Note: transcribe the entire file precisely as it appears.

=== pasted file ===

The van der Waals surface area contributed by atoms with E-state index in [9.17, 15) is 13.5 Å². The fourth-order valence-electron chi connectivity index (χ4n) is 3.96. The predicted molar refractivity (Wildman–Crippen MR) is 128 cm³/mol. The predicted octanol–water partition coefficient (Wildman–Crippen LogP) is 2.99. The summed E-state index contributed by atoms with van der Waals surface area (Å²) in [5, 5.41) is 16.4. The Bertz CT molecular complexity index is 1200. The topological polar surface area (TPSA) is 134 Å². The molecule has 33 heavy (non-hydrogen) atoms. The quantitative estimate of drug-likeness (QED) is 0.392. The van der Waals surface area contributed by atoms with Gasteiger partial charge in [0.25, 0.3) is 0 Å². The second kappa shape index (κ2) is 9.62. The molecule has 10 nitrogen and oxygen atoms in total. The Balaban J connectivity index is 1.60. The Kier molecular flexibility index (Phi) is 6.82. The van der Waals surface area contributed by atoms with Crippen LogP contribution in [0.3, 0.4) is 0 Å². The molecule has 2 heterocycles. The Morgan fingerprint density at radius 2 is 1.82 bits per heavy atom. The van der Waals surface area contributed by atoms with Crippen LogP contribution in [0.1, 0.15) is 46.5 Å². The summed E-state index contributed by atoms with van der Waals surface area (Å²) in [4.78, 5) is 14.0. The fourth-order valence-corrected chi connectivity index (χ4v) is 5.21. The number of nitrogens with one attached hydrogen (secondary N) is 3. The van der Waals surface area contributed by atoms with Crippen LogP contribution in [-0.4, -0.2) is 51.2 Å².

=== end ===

The van der Waals surface area contributed by atoms with E-state index in [9.17, 15) is 13.5 Å². The fourth-order valence-electron chi connectivity index (χ4n) is 3.96. The predicted molar refractivity (Wildman–Crippen MR) is 128 cm³/mol. The predicted octanol–water partition coefficient (Wildman–Crippen LogP) is 2.99. The summed E-state index contributed by atoms with van der Waals surface area (Å²) in [5, 5.41) is 16.4. The Bertz CT molecular complexity index is 1200. The topological polar surface area (TPSA) is 134 Å². The molecule has 33 heavy (non-hydrogen) atoms. The quantitative estimate of drug-likeness (QED) is 0.392. The van der Waals surface area contributed by atoms with Gasteiger partial charge in [0.25, 0.3) is 0 Å². The second kappa shape index (κ2) is 9.62. The molecule has 10 nitrogen and oxygen atoms in total. The Balaban J connectivity index is 1.60. The Kier molecular flexibility index (Phi) is 6.82. The van der Waals surface area contributed by atoms with Crippen LogP contribution in [0.3, 0.4) is 0 Å². The molecule has 2 heterocycles. The Morgan fingerprint density at radius 2 is 1.82 bits per heavy atom. The van der Waals surface area contributed by atoms with Crippen LogP contribution in [0.1, 0.15) is 46.5 Å². The summed E-state index contributed by atoms with van der Waals surface area (Å²) in [4.78, 5) is 14.0. The fourth-order valence-corrected chi connectivity index (χ4v) is 5.21. The number of nitrogens with one attached hydrogen (secondary N) is 3. The van der Waals surface area contributed by atoms with Crippen LogP contribution in [-0.4, -0.2) is 51.2 Å².